Prognostic Immune Biomarker in Newly Diagnosed Multiple Myeloma
The ratio of absolute lymphocyte count (ALC) to absolute monocyte count (AMC) in the peripheral blood appears to serve as a prognostic immune biomarker in newly diagnosed patients with multiple myeloma and may reflect the immunologic status of these patients, wrote Talib Dosani, MD, of Case Western Reserve University/University Hospitals Cleveland Medical Center, and colleagues, in the Blood Cancer Journal.
“Our study is novel in that we show that the ALC/AMC is a more robust prognostic biomarker than ALC alone, as it assesses the relative strength of the host immune system to myeloma-induced immune dysfunction,” the investigators reported.
The retrospective study included 372 patients diagnosed with multiple myeloma between 2004 and 2014. After a median follow-up of 37.5 months, patients with baseline ALC/AMC ≥ 3.6 (N=236) versus ALC/AMC < 3.6 (N=136) experienced longer median progression-free (43 months vs. 24 months, respectively) and median overall survival (62 months vs. 48 months, respectively).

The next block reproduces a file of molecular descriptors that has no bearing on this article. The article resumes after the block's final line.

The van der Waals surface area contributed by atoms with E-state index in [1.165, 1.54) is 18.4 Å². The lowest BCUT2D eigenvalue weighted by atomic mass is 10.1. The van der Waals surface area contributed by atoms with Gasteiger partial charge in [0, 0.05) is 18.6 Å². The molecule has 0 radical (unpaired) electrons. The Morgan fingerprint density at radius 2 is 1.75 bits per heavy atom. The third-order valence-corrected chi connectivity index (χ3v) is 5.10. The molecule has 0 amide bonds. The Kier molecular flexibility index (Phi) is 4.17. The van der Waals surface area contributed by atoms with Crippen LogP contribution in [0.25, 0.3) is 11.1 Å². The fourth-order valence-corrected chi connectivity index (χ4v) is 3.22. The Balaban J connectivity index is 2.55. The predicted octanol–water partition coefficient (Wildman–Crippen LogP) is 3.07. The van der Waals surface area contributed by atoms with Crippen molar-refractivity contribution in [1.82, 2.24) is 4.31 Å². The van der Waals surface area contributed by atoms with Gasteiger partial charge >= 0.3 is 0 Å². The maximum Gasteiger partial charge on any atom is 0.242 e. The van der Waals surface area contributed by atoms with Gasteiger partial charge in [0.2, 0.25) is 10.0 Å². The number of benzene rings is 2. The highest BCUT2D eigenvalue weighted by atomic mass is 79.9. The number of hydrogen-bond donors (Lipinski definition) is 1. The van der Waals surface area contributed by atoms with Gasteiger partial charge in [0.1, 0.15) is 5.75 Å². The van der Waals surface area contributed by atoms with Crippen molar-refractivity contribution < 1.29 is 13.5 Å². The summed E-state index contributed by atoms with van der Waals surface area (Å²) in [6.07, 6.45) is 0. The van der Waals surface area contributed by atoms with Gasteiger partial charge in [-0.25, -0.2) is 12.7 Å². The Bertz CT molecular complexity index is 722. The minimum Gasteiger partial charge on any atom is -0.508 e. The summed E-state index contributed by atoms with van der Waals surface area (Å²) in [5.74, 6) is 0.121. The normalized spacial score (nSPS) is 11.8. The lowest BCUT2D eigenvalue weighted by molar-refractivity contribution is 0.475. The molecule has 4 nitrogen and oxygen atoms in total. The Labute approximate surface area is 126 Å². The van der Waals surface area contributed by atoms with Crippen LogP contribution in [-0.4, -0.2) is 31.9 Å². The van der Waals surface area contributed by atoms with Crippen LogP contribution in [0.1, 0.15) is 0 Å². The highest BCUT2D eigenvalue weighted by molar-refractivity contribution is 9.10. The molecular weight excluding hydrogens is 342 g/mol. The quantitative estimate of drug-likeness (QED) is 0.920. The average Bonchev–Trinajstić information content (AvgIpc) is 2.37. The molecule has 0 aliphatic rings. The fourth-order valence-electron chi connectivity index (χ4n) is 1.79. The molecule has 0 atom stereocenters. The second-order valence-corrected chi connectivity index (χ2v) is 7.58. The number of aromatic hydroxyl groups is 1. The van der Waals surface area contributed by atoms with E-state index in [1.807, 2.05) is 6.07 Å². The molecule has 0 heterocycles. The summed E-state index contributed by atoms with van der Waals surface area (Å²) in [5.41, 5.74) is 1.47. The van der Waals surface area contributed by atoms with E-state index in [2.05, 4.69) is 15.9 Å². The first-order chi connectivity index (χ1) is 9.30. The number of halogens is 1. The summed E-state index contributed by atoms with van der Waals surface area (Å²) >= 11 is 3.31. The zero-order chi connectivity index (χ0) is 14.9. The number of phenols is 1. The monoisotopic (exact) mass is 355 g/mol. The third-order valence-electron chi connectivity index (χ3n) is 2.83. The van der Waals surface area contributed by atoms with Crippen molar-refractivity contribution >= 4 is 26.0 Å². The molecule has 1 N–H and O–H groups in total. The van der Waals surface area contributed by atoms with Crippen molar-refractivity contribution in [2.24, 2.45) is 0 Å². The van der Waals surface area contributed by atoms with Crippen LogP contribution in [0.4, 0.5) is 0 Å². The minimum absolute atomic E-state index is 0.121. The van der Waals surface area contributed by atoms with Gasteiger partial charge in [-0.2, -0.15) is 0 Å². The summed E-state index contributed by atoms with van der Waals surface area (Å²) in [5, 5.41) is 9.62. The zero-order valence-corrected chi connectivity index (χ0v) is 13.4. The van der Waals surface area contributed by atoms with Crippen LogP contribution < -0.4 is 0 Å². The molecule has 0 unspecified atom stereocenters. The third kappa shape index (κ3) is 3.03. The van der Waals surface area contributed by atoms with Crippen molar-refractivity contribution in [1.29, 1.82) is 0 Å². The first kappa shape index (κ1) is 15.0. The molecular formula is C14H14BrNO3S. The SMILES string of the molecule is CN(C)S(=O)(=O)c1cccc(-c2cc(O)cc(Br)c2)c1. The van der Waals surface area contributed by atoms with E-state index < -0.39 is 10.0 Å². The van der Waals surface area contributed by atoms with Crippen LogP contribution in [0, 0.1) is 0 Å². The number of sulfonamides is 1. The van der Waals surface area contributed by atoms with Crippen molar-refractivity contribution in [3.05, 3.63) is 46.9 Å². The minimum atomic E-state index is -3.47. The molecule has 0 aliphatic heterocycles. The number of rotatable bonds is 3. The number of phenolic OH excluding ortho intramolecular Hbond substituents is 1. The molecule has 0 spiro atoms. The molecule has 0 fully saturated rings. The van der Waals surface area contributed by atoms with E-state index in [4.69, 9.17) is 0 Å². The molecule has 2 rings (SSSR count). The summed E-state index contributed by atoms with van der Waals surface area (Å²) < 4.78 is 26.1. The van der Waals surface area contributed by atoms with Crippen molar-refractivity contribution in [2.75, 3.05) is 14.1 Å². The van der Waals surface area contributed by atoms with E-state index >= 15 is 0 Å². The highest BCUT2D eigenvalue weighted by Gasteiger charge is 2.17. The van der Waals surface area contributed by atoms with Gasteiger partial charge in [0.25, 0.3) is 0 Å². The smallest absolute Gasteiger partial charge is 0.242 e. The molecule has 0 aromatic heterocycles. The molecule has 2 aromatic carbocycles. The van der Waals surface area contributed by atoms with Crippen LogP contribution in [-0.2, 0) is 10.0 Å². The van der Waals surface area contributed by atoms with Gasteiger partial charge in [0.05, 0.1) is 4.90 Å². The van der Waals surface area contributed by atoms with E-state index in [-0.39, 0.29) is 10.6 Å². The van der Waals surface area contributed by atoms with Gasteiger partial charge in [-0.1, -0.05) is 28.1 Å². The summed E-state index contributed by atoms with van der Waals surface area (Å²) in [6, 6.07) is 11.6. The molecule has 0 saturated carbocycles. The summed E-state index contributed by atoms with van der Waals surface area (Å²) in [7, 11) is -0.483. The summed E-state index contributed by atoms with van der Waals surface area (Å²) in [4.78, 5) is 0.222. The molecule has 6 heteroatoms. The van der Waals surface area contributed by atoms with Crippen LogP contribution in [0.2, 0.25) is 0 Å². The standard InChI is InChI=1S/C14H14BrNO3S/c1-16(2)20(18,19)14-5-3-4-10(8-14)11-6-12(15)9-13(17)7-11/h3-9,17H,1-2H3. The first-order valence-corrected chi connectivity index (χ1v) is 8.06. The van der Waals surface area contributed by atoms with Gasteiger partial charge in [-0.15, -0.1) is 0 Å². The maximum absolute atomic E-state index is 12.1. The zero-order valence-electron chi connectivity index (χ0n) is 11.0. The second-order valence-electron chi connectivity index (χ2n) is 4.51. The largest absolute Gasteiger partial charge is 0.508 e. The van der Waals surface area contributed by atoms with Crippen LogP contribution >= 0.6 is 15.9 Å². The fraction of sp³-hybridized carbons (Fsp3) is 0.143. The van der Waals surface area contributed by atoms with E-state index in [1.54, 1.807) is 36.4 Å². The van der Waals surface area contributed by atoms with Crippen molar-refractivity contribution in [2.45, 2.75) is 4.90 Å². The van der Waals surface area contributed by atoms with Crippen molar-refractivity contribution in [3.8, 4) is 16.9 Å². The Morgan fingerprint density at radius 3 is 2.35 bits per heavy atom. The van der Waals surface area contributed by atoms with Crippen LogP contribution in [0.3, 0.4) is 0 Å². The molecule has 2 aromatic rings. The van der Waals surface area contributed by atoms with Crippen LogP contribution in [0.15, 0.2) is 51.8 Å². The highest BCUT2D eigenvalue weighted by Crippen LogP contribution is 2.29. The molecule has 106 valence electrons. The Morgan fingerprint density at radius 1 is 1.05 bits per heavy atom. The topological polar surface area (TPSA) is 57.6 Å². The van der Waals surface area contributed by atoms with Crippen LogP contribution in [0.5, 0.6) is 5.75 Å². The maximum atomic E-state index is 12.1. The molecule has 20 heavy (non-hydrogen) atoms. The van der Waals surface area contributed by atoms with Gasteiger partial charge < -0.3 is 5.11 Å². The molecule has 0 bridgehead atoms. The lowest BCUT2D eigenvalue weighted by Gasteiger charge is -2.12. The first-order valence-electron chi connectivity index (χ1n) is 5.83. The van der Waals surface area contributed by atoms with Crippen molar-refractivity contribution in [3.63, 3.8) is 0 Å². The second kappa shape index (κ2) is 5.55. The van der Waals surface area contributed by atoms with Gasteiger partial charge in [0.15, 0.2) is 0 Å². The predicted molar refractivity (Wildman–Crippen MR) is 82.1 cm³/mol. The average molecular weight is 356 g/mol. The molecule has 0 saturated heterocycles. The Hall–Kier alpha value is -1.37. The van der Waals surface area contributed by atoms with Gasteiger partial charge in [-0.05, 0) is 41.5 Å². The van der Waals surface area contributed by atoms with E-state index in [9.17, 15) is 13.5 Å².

The clinical implications of these findings indicate the ALC/AMC may help to stratify patients based on their baseline immune status. The authors believe that ongoing and future studies may use this “readily available biomarker” to identify treatment-naive patients with multiple myeloma who might benefit from immunotherapy.